Apple’s September 2014 keynote was highly anticipated and #applelive supplanted #indyref, #Ukraine and #ISIS from the Twitter trending leaderboard. A huge part of the hype surrounding it was Tim Cook’s announcement that Apple would be launching an entirely new gizmo — Apple Watch.
The launch of Apple Watch comes hot on the heels of competitors launching their second generation products last week. Sony has launched SmartWatch 3 and Samsung launched its Gear S. These devices promise to be the next step beyond smartphones, fusing mobile technology and life-logging capacity with a humble watch. Some commentators think this is a moment of disruptive innovation for not just the mobile computing industry, but also for other product categories ranging from watches to healthcare.
Despite the showy launch event, one big unanswered question remains: do consumers actually want smartwatches? There have been smartwatches on the market already for a year, and the results have been somewhat lacklustre.
Market research firms have found that one third of smartwatche users abandoned their new gadgets after six months. It is not even clear if the unique selling points of smartwatches are important to users.
A central plank of Apple strategy for its smartwatch is exploiting the fitness and health apps on the device which allow you to track the number of steps you take a day, your heartbeat, your sleep or even your moods. Research suggests, however, that many smartwatch users are uninterested in these health-related apps.
So, if people don’t use their smartwatches for tracking their health, what do they use them for? To answer this question, Alberto Rizzoli and I studied how early adopters of smartwatches actually used their devices. We spent more than 300 hours observing and interacting with smartwatch users on online forums. We also interviewed 24 users of smartwatches throughout the world.
We were surprised to find that most consumers didn’t use most of the functions on their smartwatches. They didn’t use them to surf the Web, answer e-mails, operate most apps or even log vital statistics with health or fitness tracking apps. What they did use their smartwatches for was to monitor the flow of personal information like e-mails, SMS messages and Twitter updates. Users could glance at their watch to see who e-mails were coming from without necessarily opening the message. This helped to quell the anxiety which comes from hearing your phone buzz with a new message and not knowing what the message is.
We also found that smartwatches were particularly useful to keep track of messages without interrupting the flow of social interaction. They helped users to avoid the embarrassment of having a buzzing smartphone interrupting a meeting or a date. One judge described how he would use his smartwatch to keep an eye on incoming emails when taking evidence in court. We found that if users wanted to do anything beyond checking basic information, they turned to a larger device such as tablet or laptop.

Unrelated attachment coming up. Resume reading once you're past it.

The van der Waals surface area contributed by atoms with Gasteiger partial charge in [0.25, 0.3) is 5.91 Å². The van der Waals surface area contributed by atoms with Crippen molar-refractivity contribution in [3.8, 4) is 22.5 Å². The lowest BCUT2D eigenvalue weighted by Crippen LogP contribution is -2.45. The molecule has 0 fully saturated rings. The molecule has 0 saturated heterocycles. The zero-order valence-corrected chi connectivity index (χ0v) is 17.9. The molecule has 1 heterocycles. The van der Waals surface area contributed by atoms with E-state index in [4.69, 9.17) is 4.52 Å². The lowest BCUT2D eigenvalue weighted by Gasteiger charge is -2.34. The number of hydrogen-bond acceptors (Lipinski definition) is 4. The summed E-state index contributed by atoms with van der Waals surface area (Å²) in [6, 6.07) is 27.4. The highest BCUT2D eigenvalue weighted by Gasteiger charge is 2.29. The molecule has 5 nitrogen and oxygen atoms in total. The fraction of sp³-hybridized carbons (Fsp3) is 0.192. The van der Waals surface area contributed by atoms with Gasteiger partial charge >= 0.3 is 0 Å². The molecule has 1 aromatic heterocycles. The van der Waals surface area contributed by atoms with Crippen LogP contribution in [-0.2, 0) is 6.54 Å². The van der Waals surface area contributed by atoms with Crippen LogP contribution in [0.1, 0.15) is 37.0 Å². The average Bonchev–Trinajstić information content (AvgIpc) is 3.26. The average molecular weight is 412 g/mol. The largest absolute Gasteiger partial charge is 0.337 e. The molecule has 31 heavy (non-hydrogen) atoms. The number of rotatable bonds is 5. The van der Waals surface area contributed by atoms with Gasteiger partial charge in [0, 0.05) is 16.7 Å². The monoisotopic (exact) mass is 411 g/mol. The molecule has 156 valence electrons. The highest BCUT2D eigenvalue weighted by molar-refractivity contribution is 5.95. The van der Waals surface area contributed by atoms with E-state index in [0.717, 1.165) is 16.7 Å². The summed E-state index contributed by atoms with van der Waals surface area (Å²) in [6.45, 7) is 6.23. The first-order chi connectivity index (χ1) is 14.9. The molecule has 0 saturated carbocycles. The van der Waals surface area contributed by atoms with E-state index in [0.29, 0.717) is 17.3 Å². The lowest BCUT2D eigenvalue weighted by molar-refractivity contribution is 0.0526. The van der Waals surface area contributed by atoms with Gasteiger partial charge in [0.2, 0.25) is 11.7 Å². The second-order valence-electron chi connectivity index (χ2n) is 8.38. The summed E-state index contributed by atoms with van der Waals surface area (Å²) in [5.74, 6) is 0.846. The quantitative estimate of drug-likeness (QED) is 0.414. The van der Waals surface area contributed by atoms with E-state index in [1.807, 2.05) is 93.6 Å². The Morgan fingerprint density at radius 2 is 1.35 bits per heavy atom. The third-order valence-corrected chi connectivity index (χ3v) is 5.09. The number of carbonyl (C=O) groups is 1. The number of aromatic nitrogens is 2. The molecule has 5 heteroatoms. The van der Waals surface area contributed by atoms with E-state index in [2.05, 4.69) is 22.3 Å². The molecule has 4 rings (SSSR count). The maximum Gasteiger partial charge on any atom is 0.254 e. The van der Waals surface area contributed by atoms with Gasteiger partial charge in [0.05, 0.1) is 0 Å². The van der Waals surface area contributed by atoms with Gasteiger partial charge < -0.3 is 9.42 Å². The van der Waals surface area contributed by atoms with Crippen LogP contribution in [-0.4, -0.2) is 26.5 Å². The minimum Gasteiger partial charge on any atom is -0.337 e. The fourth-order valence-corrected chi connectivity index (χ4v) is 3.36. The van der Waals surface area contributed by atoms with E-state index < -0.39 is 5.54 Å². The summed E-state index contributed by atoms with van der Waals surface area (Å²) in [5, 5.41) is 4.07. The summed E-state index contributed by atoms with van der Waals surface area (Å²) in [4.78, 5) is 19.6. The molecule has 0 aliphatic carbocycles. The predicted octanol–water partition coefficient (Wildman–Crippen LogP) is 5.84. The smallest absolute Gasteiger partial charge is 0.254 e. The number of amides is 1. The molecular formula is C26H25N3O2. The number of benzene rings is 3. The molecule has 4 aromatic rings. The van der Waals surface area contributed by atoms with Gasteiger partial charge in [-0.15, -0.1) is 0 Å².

Another big advantage identified by smartwatch users was that the devices saved them from frantically digging through a bag to find a ringing phone. Having a smartwatch meant the device was always close at hand. This was particularly appreciated by female users who complained about the constant frustration of finding their phone in their handbag. This meant users felt less controlled by their device — a common experience of smartphone users.
A surprising finding was that heavy users started to suffer from a phantom device effect. This happened when heavy users who were not wearing the device started compulsively to check their bare wrist for information updates. The people who started to suffer from the phantom device effect were also the people who were most happy with their watch.
One big ethical issue users did not consider is how these devices will be used to track and collect intimate data about their everyday lives. Most smartwatches have life-logging technologies which collect data about bodily rhythms. These could be used as a potential surveillance device.
It could also see technology companies selling our most private health information to a whole range of parties such as insurance agencies. After all, prisoners are forced to wear tracking devices, while Apple aims to get consumers to pay hundreds of dollars for the pleasure.
The constant stream of data about our most intimate information could also lead users to become increasingly narcissistic. In a forthcoming book, Carl Cederstrom and I look at how wearable technology has triggered mounting self-obsession in consumers. Users become more interested in monitoring their own health and happiness than engaging with the world around them. This fuels a wider obsession with our own personal health and happiness that we call “the wellness syndrome”. Far from making people feel better, it often makes them feel increasingly anxious.
So, if you do decide to experiment with entering the world of smartwatches, it’s worth bearing in mind that it might help to manage information overload, but it could become a luxury surveillance device.
- Andre Spicer is professor of organisational behaviour, Cass Business School at City University London
- This article was originally published on The Conversation